@[    ;   ; ]   / @[function;argument;catch]
.z.s          / call self (ie recurse)
x+1      / increment x
x    / return x if function returns error


# Excel-VBA, 26 Bytes

?Application.MaxIterations


Not recursion depth per-se, this actually outputs the maximum number of iterations for a cell in an Excel worksheet. Given that the output pertains to a language other than the language in which this is written, perhaps this is more appropriate:

# Excel + Excel-Vba, 3 + 38 = 41 Bytes

Function f:f=Application.MaxIterations


As that can be called from a cell with

=f(


For VBA with no built in:

# Excel-VBA, 5344 40 bytes

-9 as variable no longer needs to be initialised or printed

-4 as code execution no longer has to be ended to avoid multiple prints

Sub s:[A1]=[A1]+1:On Error Resume Next:s


Call with s in the immediate window, outputs to cell A1 of the worksheet

(warning takes a while to run now, add Application.ScreenUpdating = False first)

# Lua, 45 37 bytes

x=2


Try it online!

I don't know which value to initialize x with as I don't know the number of intermediary calls there are...

# Clojure, 7255 48 bytes

-23 bytes by getting rid of the atom

-7 bytes thanks to @madstap. Switched to using fn over def and #(), and pr over println.

((fn f[i](try(f(inc i))(catch Error e(pr i))))0)


Wrote and tested on my phone. The Clojure REPL app gave me a depth of 13087.

Basic solution. Recurse until a SO is thrown, incrementing a counter each recurse. When it's thrown, the value of the counter is printed.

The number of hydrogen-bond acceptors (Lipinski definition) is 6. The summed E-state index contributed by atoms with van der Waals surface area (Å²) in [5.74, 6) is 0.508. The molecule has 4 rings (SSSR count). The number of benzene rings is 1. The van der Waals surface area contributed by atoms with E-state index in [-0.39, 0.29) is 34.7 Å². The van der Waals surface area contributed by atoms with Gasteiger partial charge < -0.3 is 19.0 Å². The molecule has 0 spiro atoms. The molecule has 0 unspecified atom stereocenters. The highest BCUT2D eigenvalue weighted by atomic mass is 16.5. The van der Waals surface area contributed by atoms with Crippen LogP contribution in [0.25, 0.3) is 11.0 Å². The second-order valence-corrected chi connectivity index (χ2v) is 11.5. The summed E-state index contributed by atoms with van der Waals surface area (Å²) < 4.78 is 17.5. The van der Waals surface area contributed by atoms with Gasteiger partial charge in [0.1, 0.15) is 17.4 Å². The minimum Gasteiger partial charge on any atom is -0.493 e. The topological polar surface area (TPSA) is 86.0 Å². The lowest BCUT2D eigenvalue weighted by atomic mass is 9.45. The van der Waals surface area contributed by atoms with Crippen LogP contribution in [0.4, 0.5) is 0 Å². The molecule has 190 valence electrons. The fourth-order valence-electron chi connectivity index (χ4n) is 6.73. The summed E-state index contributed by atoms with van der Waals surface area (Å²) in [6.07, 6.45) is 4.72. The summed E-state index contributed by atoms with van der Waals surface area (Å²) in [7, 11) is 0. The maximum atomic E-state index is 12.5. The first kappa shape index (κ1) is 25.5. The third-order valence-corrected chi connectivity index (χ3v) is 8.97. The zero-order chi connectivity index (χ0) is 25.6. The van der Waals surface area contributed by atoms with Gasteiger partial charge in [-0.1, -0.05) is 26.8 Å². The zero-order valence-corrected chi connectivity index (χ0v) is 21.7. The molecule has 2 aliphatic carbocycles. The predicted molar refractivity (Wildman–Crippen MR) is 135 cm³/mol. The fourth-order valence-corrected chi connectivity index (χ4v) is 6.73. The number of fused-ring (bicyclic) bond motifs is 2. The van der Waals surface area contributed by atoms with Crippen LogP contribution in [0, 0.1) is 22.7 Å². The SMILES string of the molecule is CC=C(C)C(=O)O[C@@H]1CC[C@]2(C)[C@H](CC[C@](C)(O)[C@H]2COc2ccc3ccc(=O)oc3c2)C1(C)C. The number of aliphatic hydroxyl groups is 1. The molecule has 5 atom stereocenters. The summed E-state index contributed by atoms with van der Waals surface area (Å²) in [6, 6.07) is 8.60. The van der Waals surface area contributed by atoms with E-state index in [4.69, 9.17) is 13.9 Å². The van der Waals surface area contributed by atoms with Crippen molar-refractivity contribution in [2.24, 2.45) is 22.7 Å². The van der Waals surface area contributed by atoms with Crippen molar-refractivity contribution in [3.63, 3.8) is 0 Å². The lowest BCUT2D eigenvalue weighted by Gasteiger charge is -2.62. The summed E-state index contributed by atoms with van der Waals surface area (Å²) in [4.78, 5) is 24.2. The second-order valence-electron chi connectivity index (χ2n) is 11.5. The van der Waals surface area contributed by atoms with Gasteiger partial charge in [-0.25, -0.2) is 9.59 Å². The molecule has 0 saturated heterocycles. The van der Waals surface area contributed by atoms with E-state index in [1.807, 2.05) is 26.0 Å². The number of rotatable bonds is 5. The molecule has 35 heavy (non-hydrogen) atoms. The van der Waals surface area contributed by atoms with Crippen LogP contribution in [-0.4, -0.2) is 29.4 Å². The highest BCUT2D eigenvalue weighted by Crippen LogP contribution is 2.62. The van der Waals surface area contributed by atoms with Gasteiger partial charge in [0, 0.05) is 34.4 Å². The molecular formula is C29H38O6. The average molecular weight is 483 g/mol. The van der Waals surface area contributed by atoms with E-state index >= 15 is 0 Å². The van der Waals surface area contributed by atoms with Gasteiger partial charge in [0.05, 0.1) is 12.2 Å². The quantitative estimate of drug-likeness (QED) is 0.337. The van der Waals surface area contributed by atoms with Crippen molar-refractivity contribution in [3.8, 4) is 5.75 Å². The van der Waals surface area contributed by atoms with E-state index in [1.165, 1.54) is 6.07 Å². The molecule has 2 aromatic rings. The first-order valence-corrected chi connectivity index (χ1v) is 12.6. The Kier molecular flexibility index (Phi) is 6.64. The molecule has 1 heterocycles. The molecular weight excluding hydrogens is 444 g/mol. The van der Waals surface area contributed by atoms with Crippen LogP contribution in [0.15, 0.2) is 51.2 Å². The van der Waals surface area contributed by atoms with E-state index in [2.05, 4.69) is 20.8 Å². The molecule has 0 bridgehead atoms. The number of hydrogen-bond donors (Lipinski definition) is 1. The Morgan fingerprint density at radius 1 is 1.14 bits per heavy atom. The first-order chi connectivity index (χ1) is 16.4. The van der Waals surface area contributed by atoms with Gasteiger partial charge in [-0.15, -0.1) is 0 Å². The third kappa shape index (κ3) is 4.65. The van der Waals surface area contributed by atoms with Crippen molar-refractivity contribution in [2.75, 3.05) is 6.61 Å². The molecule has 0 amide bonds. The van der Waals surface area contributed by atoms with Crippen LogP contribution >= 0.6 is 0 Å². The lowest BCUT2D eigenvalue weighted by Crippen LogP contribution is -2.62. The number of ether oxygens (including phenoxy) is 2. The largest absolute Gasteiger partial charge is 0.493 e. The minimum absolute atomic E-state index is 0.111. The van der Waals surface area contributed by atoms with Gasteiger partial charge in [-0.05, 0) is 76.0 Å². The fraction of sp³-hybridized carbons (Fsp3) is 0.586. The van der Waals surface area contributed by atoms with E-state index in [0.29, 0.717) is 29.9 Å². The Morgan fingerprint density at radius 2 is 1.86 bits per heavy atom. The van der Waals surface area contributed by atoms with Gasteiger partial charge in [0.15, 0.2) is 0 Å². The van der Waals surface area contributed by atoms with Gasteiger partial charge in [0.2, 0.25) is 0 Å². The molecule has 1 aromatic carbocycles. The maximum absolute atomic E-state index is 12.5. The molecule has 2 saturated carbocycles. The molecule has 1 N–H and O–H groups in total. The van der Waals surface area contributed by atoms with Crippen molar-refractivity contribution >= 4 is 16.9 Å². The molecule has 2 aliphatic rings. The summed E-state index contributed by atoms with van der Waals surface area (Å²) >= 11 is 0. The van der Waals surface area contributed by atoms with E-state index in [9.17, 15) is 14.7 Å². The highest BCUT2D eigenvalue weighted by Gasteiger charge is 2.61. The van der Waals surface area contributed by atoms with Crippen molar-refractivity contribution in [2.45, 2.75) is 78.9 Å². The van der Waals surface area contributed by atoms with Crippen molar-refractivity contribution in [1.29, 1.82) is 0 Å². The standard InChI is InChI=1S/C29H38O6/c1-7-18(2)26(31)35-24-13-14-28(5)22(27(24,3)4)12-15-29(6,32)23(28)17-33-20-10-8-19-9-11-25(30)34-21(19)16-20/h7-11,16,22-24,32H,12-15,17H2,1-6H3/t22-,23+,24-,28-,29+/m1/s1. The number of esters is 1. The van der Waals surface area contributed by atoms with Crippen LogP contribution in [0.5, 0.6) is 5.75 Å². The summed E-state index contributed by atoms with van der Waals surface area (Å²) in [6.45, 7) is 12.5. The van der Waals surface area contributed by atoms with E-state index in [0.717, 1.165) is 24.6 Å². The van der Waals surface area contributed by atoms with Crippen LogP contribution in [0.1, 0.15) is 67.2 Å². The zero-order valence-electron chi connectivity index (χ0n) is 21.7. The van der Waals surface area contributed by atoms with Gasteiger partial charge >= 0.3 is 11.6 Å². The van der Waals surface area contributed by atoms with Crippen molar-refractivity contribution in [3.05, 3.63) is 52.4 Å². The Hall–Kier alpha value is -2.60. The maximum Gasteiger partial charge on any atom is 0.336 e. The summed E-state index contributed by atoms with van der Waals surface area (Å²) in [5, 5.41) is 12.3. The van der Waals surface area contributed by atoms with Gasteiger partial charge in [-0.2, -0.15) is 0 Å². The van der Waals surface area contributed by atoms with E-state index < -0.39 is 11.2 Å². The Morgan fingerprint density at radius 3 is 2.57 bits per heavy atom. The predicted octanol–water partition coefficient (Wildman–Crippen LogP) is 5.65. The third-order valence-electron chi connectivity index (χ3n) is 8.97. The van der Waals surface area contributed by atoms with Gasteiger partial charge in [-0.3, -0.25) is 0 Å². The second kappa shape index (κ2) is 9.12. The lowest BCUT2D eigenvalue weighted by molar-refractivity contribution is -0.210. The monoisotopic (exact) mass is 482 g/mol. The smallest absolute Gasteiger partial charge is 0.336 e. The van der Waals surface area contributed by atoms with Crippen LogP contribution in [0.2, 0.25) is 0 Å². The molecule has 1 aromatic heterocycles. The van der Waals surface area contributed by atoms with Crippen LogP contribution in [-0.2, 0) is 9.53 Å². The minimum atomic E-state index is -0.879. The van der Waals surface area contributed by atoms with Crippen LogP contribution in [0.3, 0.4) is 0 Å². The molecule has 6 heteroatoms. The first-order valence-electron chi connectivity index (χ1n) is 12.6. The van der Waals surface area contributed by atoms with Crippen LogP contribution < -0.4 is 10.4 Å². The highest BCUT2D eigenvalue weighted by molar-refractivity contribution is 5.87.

• You can save 5 bytes by using pr instead of println. Also -2 bytes by making the fn like this: ((fn f[x](,,,))0) instead of (def f #(,,,))(f 0). Sep 2, 2017 at 4:29
• @madstap Thanks. I'll make the changes in a bit. Sep 2, 2017 at 10:24

# VBA, any type, 41 39 bytes

Function A:On Error Resume Next:A=A()+1


Call using ?A() in the Immediate window, or as worksheet function.

Note: Returns 4613 in Excel-VBA, while the answer by @Greedo returns 3666 on my system (highest should be the max). Apparently also varies between Office programs (Access-VBA returns 4622, Word-VBA 4615)

Edit: Guess VBA auto-adds parantheses, so removed them.

# Pyth - 9 bytes

L.xyhbbyZ


If I can run it like the J answer above, this is 7 bytes because you can take out the last yZ.

• This doesn't work for me. Offline, I get a segmentation fault. Online, I get no output at all. You can't catch a segfault. Sep 1, 2017 at 5:08
• @isaacg wait this is really weird. Online, it rarely gives 764, but you're right most of the time it gives no output. Sep 1, 2017 at 19:26

# Forth, 48 bytes

Loops until it hits the limit.

: m 1+ recurse ;
: f 0 ['] m catch drop ; f .


Try it online

# Tcl, 18 bytes

puts [interp r {}]


Try it online!

recursionlimit can be abbreviated to r

# Tcl, 31 bytes

puts [interp recursionlimit {}]


Try it online!

proc R {i\ 1} {if [catch {R [incr i]}] {puts $i}}  Try it online! # Ruby, 39 bytes END{p$.}
$stderr=$<
f=->{$.+=1;f[]} f[]  Suppressing the error message is a little shorter than rescuing it, since by default rescue doesn't catch SystemStackError. There's a cheesier answer if I can output in unary, representing n with n consecutive newline characters: # Ruby, 35 bytes $stderr=$< f=->{puts;$.+=1;f[]}
f[]


# Jelly, 18 bytes

:( *

“¡żuẋ×HẒpƙ7"8!ƭ»ŒV


Try it online!

### How?

* Since Jelly as far as I am aware:
(1) sets the Python recursion limit prior to setting up much of its own interpreter and parsing the code to be run; and
(2) has no way of catching Python errors
I'm not sure if there is a way to either reliably evaluate the recursion limit or to print it out as it is discovered other than to actually ask Python what the value was set to (I'd love to see if it can be done though!) so that's what the code here does:

“¡żuẋ×HẒpƙ7"8!ƭ»ŒV - Link: no arguments
“¡żuẋ×HẒpƙ7"8!ƭ»   - compression of "sys."+"get"+"recursion"+"limit"+"()"
ŒV - evaluate as Python code
`